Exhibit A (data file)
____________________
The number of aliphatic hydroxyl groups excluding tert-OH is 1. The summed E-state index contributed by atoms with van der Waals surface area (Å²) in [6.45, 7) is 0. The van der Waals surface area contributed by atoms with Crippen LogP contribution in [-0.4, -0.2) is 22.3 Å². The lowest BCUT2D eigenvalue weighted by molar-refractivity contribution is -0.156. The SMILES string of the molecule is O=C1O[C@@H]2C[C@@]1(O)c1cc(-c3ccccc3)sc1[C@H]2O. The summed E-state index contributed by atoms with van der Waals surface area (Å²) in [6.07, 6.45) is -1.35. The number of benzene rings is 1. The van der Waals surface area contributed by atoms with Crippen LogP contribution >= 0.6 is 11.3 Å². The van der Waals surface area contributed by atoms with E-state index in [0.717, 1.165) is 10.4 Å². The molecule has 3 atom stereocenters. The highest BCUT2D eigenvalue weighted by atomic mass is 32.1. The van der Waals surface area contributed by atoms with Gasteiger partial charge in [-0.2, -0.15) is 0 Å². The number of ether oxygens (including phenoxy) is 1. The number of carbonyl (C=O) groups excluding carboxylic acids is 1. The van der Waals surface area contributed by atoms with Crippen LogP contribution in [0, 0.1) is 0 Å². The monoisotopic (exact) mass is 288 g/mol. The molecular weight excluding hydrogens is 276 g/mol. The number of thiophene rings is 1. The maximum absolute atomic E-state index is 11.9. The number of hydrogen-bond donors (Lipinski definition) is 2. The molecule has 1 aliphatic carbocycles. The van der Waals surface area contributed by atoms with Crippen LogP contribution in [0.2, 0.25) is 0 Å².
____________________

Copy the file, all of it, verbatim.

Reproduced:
The number of aliphatic hydroxyl groups excluding tert-OH is 1. The summed E-state index contributed by atoms with van der Waals surface area (Å²) in [6.45, 7) is 0. The van der Waals surface area contributed by atoms with Crippen LogP contribution in [-0.4, -0.2) is 22.3 Å². The lowest BCUT2D eigenvalue weighted by molar-refractivity contribution is -0.156. The SMILES string of the molecule is O=C1O[C@@H]2C[C@@]1(O)c1cc(-c3ccccc3)sc1[C@H]2O. The summed E-state index contributed by atoms with van der Waals surface area (Å²) in [6.07, 6.45) is -1.35. The number of benzene rings is 1. The van der Waals surface area contributed by atoms with Crippen LogP contribution >= 0.6 is 11.3 Å². The van der Waals surface area contributed by atoms with E-state index in [0.717, 1.165) is 10.4 Å². The molecule has 3 atom stereocenters. The highest BCUT2D eigenvalue weighted by atomic mass is 32.1. The van der Waals surface area contributed by atoms with Gasteiger partial charge in [-0.2, -0.15) is 0 Å². The number of ether oxygens (including phenoxy) is 1. The number of carbonyl (C=O) groups excluding carboxylic acids is 1. The van der Waals surface area contributed by atoms with Crippen LogP contribution in [0, 0.1) is 0 Å². The monoisotopic (exact) mass is 288 g/mol. The molecular weight excluding hydrogens is 276 g/mol. The number of thiophene rings is 1. The maximum absolute atomic E-state index is 11.9. The number of hydrogen-bond donors (Lipinski definition) is 2. The molecule has 1 aliphatic carbocycles. The van der Waals surface area contributed by atoms with Crippen LogP contribution in [0.2, 0.25) is 0 Å².